Scientists Collaborate On Autism

Sandy Kleffman for the Contra Costa Times
Sacramento – Autism remains a perplexing mystery, but scientists have begun to uncover clues about what goes wrong in the brains of children plagued by the disorder.They hope such discoveries will lead to the causes of autism and an
understanding of how to prevent and treat it.

Nearly 400 of the world’s top autism researchers gathered in
Sacramento on Friday for the third annual International Meeting for Autism

The gathering, sponsored by the National Institutes for Health, the
M.I.N.D. Institute at UC Davis, Cure Autism Now and the National Alliance
for Autism Research, concludes today.

By expanding their knowledge of how infant brains develop, scientists
seek to solve one of the biggest puzzles surrounding the autism explosion:
Why do many parents report that their children develop normally, then
suddenly regress at about 18 months or 2 years? Dr. Steve Dager, a
researcher at the University of Washington, said his team found that at age
3 or 4, autistic children have larger cerebral brain volumes than their

The cerebrum consists of dense, convoluted masses of tissue. The outer
layer is the cerebral cortex or gray matter. In adults, the cortex contains
most of the nerve cells in the nervous system.

“What we’re finding is that by age 6, this kind of interesting
over-growth of the brain or larger brain is no longer apparent,” Dager said.
Kimberley McAllister of the Center for Neuroscience at UC Davis has
focused on uncovering growth patterns in the cerebral cortex during the
first two years of life. She has zeroed in on synapses, or the point at
which an electrical impulse passes from one nerve cell to another.

“The development of these synapses is incredibly critical for proper
functioning of the brain,” she said, noting that it is where information
processing takes place. Her lab is looking at the core components of
synapses, including the hundreds of proteins involved.

Because the formation of synapses occur at about the time autistic
symptoms emerge in many children, “we believe that something about this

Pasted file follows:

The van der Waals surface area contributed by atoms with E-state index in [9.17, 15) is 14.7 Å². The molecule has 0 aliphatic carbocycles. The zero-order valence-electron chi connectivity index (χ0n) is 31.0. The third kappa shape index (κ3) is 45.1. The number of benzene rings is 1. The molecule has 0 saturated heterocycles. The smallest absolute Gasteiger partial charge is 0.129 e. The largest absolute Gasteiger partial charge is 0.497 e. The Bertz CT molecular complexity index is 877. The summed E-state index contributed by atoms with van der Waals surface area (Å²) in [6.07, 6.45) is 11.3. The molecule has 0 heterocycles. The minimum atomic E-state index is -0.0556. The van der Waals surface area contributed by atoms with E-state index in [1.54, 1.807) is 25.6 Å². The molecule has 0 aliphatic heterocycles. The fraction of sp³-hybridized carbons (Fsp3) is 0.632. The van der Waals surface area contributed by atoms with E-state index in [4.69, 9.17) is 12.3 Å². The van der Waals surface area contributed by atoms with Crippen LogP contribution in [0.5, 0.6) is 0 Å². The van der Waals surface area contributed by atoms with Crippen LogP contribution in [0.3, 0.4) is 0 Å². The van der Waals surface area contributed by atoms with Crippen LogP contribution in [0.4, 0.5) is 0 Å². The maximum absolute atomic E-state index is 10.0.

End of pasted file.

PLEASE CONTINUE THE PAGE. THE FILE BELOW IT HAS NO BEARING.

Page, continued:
process of cellular growth is part of what is causing autism,” she said.
Several other researchers recently published papers suggesting that
abnormalities in a protein known as neuroligin, which plays a role in
forming synapses, may be a factor leading to autism, McAllister said.

While some scientists focus on brain development, others search for
clues in the unusual behavior of autistic children, who often engage in
repetitive activities such as hand flapping, rocking, lining up Lego bricks,
adhering to rituals and becoming upset with change.

It is one of the most understudied fields of autism, said one leading
expert on repetitive behavior.

“Somehow, (autistic) individuals are using these behaviors to order
their environment,” said Mark Lewis, a behavioral scientist at the McKnight
Brain Institute at the University of Florida. Yet little is known about why
they are drawn to such activities.

Experiments with mice shed some light, however. Using drugs,
scientists interrupted the circuitry in mice’s basal ganglia, an area of the
brain that helps the cortex prioritize information. That affected the
animals’ repeated jumping, backflips and other repetitive behavior.

Research on the brain and behavior may reveal what leads to autism,
but it leaves unanswered the question of what triggers it.

Most researchers believe genetics play a role. But others wonder
whether an environmental factor, such as exposure to a toxic material or a
reaction to a vaccine, may push genetically vulnerable children over the
edge into autism.

Many children make progress with early intervention, but there is no
cure. Scientists have scrambled for answers because of a rapid rise in the
number of autistic children throughout the United States, England, Scotland
and other countries. The disorder takes an emotional toll on families and
burdens governments with costly services.

“Each one of these meetings gives us new opportunities to learn about
autism and to build a more complete foundation from which to work,” said
conference chairwoman Sally Rogers in her welcoming letter.
“We will come to understand this disorder based on our collective
knowledge, not any one person’s knowledge.

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